The purpose of this blog is to share general information and is written to the author's best knowledge. It is not intended to be used in place of veterinary advice. For health concerns, please seek proper veterinary care.
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Owning ducks as pets can be an enjoyable experience. Not only can you get duck eggs from it the way you can with chickens, but ducks themselves can be an interesting and unique pet to have.
With that being said, ducks have a few unique problems that most other birds will not encounter, especially in terms of keeping them as pets. A good example of this is the fact that ducks are notorious for spilling their water and tipping it over.
This is not something that you should necessarily get mad at your duck about. Ducks are naturally waterfowl, which is to say that they are naturally inclined to want to be in the water and will likely try to get into their water bowls if they cannot do so easily, which is what leads to the spillage that most people experience.
Ducks, at minimum, need to be able to submerge their entire head into the water for their own health. This is because this is how they wash their eyes, bills, and sinuses as well as how they drink their water.
If they don’t have access to a water bowl that allows for them to do this, they can develop sinus infections, respiratory infections, and they will continuously spill their water in an attempt to be able to dip their heads fully in. This is one of the biggest problems that duck owners will encounter when trying to provide a nice and clean area for their ducks to live.
Thankfully, because this is such a notable problem for people who own ducks, there are a number of solutions out there that are proposed by people who care for ducks.
Many of these solutions surround the idea of being able to offer your duck a place where they can make use of the water and clean themselves, but have that place be far enough away from the bedding of their coop so that they don’t track water inside, which could lead to soggy bedding.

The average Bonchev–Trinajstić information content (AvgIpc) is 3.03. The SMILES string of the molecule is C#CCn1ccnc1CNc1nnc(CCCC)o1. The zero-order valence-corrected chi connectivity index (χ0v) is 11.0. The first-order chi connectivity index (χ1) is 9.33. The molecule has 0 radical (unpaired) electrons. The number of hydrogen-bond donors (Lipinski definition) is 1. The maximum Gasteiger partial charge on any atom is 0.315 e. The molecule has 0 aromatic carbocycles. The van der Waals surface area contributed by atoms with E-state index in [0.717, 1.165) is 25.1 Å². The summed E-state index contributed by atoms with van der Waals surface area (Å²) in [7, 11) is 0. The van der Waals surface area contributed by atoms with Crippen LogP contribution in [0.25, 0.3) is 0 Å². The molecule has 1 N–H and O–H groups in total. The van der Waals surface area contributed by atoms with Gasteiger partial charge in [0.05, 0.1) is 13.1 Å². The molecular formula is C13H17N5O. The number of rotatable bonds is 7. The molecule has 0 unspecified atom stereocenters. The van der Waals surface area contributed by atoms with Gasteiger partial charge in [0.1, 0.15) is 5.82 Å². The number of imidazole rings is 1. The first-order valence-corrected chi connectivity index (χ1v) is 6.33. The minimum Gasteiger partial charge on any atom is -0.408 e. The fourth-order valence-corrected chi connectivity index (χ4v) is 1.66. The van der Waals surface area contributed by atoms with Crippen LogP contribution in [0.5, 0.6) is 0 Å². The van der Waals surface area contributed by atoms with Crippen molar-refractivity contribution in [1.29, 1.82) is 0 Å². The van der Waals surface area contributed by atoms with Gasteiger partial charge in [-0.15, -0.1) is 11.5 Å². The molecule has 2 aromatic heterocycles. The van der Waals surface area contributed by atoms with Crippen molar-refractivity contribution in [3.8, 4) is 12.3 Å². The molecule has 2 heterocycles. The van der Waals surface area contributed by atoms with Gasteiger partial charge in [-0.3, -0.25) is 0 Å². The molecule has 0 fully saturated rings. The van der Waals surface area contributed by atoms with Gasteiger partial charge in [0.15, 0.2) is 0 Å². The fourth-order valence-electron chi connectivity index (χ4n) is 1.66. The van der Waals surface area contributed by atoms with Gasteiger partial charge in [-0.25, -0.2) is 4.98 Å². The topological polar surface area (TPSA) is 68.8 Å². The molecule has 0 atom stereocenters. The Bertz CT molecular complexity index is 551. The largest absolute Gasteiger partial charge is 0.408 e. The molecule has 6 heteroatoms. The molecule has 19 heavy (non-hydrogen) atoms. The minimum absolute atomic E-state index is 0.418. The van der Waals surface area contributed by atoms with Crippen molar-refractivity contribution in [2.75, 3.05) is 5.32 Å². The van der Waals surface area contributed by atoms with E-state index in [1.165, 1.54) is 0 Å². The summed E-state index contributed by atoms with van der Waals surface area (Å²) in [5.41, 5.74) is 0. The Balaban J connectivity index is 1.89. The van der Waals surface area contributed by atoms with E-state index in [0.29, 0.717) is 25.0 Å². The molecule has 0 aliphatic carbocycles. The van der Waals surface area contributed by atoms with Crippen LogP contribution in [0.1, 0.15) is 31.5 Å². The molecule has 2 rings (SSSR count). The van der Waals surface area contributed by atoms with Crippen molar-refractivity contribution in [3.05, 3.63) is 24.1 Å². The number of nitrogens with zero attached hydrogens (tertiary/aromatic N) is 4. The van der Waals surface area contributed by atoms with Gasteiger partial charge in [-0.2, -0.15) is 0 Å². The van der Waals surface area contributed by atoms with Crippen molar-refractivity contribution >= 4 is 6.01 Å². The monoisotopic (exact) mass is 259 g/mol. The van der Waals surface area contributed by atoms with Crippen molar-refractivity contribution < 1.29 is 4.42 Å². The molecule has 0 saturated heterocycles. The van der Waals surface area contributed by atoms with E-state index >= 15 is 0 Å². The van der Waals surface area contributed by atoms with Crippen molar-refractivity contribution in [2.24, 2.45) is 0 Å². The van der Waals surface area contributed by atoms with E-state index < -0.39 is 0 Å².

The Simplest Solution
One of the most common solutions that people will have to this type of problem is purchasing a kiddie pool, filling it up, and letting the ducks mess around with the pool as they wish.
The pool is usually kept a fair bit away from the coop so that the ducks cannot track water inside as easily, and the pool is often in a location where it is okay for the ducks to spill the water.
This solution is often the easiest in terms of working out a DIY water system for your ducks that does not involve spillage, but it can be difficult to clean up after the ducks and it will often mean a lot of refilling the kiddie pool as the ducks play around and splash in it.
Depending on the size of the pool, your ducks may want to swim and splash in it, which will mean that a lot of the water becomes dirty and unfit for a drinking area.
This solution is commonly used during the summer, especially when ducks will want to cool down by hanging out in the water, but it can also work well in the case of an emergency such as the current water system breaking down and becoming unusable for your ducks.
Arguably, this solution is also the least expensive, as all you need to do is purchase a kiddie pool large enough for one or two of your ducks to float in and the rest will be comfortable enough to submerge their heads in. It is also the most hands-free solution, aside from refilling it regularly.
Keep in mind that this does not necessarily solve the problem of ducks being messy and getting their water everywhere. It only confines the problem to an area where it may not be as noticeable or cause as much disruption for other ducks.